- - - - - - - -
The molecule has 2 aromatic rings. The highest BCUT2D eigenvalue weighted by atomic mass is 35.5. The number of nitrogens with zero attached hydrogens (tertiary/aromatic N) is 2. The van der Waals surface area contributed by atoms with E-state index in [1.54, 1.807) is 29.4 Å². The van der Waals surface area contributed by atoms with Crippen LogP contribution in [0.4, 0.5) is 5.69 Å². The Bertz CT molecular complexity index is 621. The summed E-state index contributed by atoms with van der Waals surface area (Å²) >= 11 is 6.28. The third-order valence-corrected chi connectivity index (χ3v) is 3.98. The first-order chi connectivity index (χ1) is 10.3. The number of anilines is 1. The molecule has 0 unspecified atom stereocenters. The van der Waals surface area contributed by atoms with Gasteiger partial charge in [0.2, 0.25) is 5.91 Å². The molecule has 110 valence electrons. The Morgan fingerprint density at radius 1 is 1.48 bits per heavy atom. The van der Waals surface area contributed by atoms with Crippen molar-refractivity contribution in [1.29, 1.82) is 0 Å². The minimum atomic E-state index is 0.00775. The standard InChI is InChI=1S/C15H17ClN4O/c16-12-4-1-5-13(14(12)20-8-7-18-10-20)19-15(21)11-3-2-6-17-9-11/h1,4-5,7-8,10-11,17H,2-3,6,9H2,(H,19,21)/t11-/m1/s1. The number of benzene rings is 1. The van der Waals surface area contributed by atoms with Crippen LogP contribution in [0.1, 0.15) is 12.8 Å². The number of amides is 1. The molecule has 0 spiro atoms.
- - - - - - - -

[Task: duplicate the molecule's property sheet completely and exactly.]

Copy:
The molecule has 2 aromatic rings. The highest BCUT2D eigenvalue weighted by atomic mass is 35.5. The number of nitrogens with zero attached hydrogens (tertiary/aromatic N) is 2. The van der Waals surface area contributed by atoms with E-state index in [1.54, 1.807) is 29.4 Å². The van der Waals surface area contributed by atoms with Crippen LogP contribution in [0.4, 0.5) is 5.69 Å². The Bertz CT molecular complexity index is 621. The summed E-state index contributed by atoms with van der Waals surface area (Å²) >= 11 is 6.28. The third-order valence-corrected chi connectivity index (χ3v) is 3.98. The first-order chi connectivity index (χ1) is 10.3. The number of anilines is 1. The molecule has 0 unspecified atom stereocenters. The van der Waals surface area contributed by atoms with Gasteiger partial charge in [0.2, 0.25) is 5.91 Å². The molecule has 110 valence electrons. The Morgan fingerprint density at radius 1 is 1.48 bits per heavy atom. The van der Waals surface area contributed by atoms with Crippen molar-refractivity contribution in [1.29, 1.82) is 0 Å². The minimum atomic E-state index is 0.00775. The standard InChI is InChI=1S/C15H17ClN4O/c16-12-4-1-5-13(14(12)20-8-7-18-10-20)19-15(21)11-3-2-6-17-9-11/h1,4-5,7-8,10-11,17H,2-3,6,9H2,(H,19,21)/t11-/m1/s1. The number of benzene rings is 1. The van der Waals surface area contributed by atoms with Crippen LogP contribution in [0.1, 0.15) is 12.8 Å². The number of amides is 1. The molecule has 0 spiro atoms.